As current president of the California Film Extruders & Converters Association, I found your Viewpoint (``San Francisco board turning back time,'' Page 6) in the Nov. 27 issue accurate, for the most part.
I agree that:
* The issues facing society regarding green products and how best to protect the world's natural resources are very complicated.
* Due to this complexity, there are no simple answers for society or the plastics industry.
* Litter issues will not be solved by the introduction of ``biodegradable'' packaging based on current technologies being marketed today. There is also an unavoidable conflict between biodegradable and bio-based plastics and recycling programs.
* Plastic garbage in the ocean and waterways is quickly gaining the headlines and building anti-plastic momentum.
We also know that politicians require simple solutions to every problem because they don't have the patience, or in many cases, the desire to truly solve problems. Politicians passing ``feel-good'' legislation that ultimately exacerbates the problem and costs taxpayers more in the long run is not exclusive to California or San Francisco.
Where we disagree is with your final statement that ``... no one on the West Coast seems to be paying attention.'' Granted, your article was focused on the polystyrene industry, so with respect to those products there may indeed have been little protest from industry.
The problem plaguing the entire plastic industry, however, is not our lack of attention. The problem is the lack of consolidated support by a broad coalition within the plastics industry for initiatives that are already in place. A consolidated voice coming not just from California but from Washington and other parts of the country would serve to derail these kinds of myopic and off-base actions before they ever gained momentum in the first place.
The film and bag industry has fewer problems fighting legislation because of organizations like CFECA. In the past three years, CFECA has been active in preventing several pieces of legislation from being passed that would have negatively impacted the polyethylene bag business.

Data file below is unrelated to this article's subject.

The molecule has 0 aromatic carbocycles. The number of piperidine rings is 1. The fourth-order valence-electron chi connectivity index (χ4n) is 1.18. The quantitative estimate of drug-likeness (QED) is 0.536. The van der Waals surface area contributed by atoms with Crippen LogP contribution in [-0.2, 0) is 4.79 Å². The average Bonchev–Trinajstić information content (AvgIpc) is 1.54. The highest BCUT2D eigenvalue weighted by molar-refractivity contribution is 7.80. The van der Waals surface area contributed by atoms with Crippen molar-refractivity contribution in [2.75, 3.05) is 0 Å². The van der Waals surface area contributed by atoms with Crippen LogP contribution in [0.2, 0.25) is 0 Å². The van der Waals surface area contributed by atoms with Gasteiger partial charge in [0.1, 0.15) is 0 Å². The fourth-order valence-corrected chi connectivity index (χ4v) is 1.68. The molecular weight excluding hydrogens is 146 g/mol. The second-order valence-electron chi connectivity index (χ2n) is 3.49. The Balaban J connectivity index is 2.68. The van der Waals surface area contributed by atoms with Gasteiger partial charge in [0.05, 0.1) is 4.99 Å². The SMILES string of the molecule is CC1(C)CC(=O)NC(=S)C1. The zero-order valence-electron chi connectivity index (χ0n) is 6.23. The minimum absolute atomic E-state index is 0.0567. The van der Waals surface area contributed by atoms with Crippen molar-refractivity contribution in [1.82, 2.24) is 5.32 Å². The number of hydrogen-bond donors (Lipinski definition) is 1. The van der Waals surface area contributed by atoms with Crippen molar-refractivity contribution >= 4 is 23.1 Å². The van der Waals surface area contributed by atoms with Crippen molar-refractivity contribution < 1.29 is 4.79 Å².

In the most recent legislative session, a bill was passed obligating big-box retailers to return plastic bags. The goal was to increase recycling and decrease the use of single-use plastic bags. In its initial form, the bill would have been bad for the plastics industry and would have had minimal positive impact on the environment.
Through our lobbying efforts, CFECA was successful in working with Californians Against Waste, a historically anti-plastic organization, to add language to the bill which would include reusable plastic bags as part of the legislation.
By requiring stores to offer reusable plastic bags for sale, the industry now has the opportunity to use the returned plastic and sell multiuse bags that can be made in part from the plastic being recycled and other post-consumer resin.
The win-win is for consumers to use reusable plastic bags that are made from recycled material. That makes plastic part of the solution, plus it creates a new market for recycled plastic. That is what is missing if we want to divert plastics away from landfills.
Let's not forget that it was the Progressive Bag Alliance, which primarily comprises CFECA members, that fought hard to defeat proposed San Francisco and Los Angeles ordinances that could have taxed plastic bags out of existence in those cities.
Finally, in 2006 CFECA introduced a landmark accreditation program, EPR (epraccredited.org), which is the strongest statement industry can make that we understand and accept our responsibility to be environmental stewards.
EPR-accredited companies will, at the very least, be addressing the marine debris issue, which rests squarely on the back of industry.
A key component of the EPR accreditation is pellet containment, which is argued to be a key component of the marine debris problem. The pellet-loss issue is important because industry emits pellets while consumers are responsible for littering.
The EPR accreditation addresses pellet loss through the adoption of the Operation Clean Sweep program developed by the Society of the Plastics Industry Inc. This is an example of organizations collaborating to the benefit of both the industry and the environment.
If every conscientious plastics manufacturer signed up for an EPR audit, or at the very least implemented OCS, this would make a strong statement about how our industry does care about the environment. It would also positively impact the environment and silence our critics who suggest we aren't doing anything.
The problem isn't whether industry is paying attention in California. The problem is whether anyone in the industry outside of California really cares to be part of the solution. Without members of industry supporting our own industry-generated programs, our apathy sends a strong message that perhaps we really do need to be policed.
In addition to being president of CFECA in Newport Beach, Calif., Peter Grande is president of Command Packaging in Vernon, Calif.